Friday, 2 November 2018

Why is innovation a challenge for established publishers?


Charles Thiede photo
Charles Thiede, CEO of tech startup Zapnito (and former CPO of Nature Publishing Group and CTO of Informa Business Intelligence), explores the theory of the innovator’s dilemma. And what publishers can learn from it.

In a couple of weeks’ time, I’m going to be chairing an event with ALPSP entitled ‘Innovate or Perish? How to think like a startup’. It’s got me thinking on the challenges of innovation within large publishers - challenges I’ve seen from the inside, as well as out.

I asked Zapnito advisor Mark Allin, former CEO of Wiley and a speaker at the event, for his view on how innovative publishing companies are at the moment. On a scale of 1-10, he gave them 3 or 4. That’s not ideal.

So why is this the case? There’s no question that the publishing industry is full of talent and resources. Yet startups are often seen as having the edge when it comes to innovation. The ‘innovator’s dilemma’ - a term coined by Clayton Christensen in 1997, offers insight into why that is.

The innovator’s dilemma
The problem isn’t necessarily lack of innovation itself, or enthusiasm to try new ideas, but more the environment in which those new ideas are developed and nurtured.

The value from new innovations isn’t realised immediately. It tends to follow an S-curve (see the yellow line on the graph). Improving a product takes time and many iterations, and quite often the early iterations provide minimal value. That can prove the sticking point for many businesses.

Ultimately, the primary aim of most established companies is to keep and add additional value to their existing customer base and their current business models. This means new and innovative ideas can be undervalued, because they are applied and tested with existing customers or through existing models, rather than looking at new markets or models.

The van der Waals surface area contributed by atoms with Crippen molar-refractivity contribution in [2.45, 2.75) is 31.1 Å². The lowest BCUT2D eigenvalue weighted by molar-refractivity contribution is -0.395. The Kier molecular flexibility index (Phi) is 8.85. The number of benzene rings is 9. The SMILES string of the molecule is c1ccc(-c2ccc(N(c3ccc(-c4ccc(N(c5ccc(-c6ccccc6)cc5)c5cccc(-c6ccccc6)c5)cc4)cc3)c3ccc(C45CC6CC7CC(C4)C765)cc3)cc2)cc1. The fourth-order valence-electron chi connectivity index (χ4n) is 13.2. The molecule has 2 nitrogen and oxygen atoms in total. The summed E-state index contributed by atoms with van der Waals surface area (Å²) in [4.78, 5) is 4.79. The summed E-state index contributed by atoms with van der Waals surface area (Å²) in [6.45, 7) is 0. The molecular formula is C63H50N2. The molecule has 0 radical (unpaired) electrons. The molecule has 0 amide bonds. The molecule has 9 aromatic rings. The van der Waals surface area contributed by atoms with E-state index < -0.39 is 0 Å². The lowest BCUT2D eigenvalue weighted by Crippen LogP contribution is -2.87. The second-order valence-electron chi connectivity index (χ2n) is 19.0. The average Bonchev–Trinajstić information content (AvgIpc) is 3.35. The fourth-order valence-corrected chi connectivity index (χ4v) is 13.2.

It also means that if innovative ideas fail to deliver results quickly, they are seen as failing - the ROI is thought to be too low. In this case, often management acts ‘sensibly’, in what they view to be the company’s best fiduciary interests, and rejects continued investment in the innovation. 

This is why startups, usually with little or nothing to lose when they enter the market, are so much more successful. They find new markets to apply their innovations, largely by trial and error, at low margins. Their nimbleness and low cost structures allow them to operate sustainably where established companies could not. They don’t have the same responsibilities to, for example, shareholders or existing customers.

At the same time, especially with ‘bootstrapped’ companies, startups must survive on their own two feet. This means that if the initial idea doesn’t work, they can adapt and even pivot their models. We did this at Zapnito early on. In contrast, for an established publisher, the initial idea is often fixed and changing direction means failure. 

By finding the right application use and market, startups advance rapidly and hit the steep part of the S-curve, eventually entering the more mature markets of the established companies and disrupting them.

What’s the solution?
There is no one way to do innovation. But to me, the most vital change is a change in attitudes. Traditional publishers will need to think outside their traditional business models. Innovation does not need to be in context of existing ways of doing business. Too many media companies are organised around delivery models vs. solutions to a market. That leaves little room for innovation.

There’s also a need to start playing the long game and looking for ways to manage development processes so that it’s okay to change direction, or even to fail.

I also want to challenge the idea of innovation itself. Innovation does not mean invention. Most people think innovation and invention are synonymous. But Jeff Bezos did not invent ecommerce. Steve Jobs did not invent smartphones. The innovation happened in the execution of those ideas and how they were delivered to the market.

There are lots of potential ways for publishers to nurture more innovation within their companies. This could be through mergers and acquisitions (M&A), partnering with disruptive businesses, creating an internal ‘skunkworks’-style structure, or even separating out new innovations into offshoot companies.

These are all ideas I’m looking forward to exploring at the event. Hope to see you there.

The Innovate or Perish? seminar will take place on Thursday 15 November 2018. To find our more or to book your place visit: https://www.alpsp.org/Events/Innovate-or-Perish/60274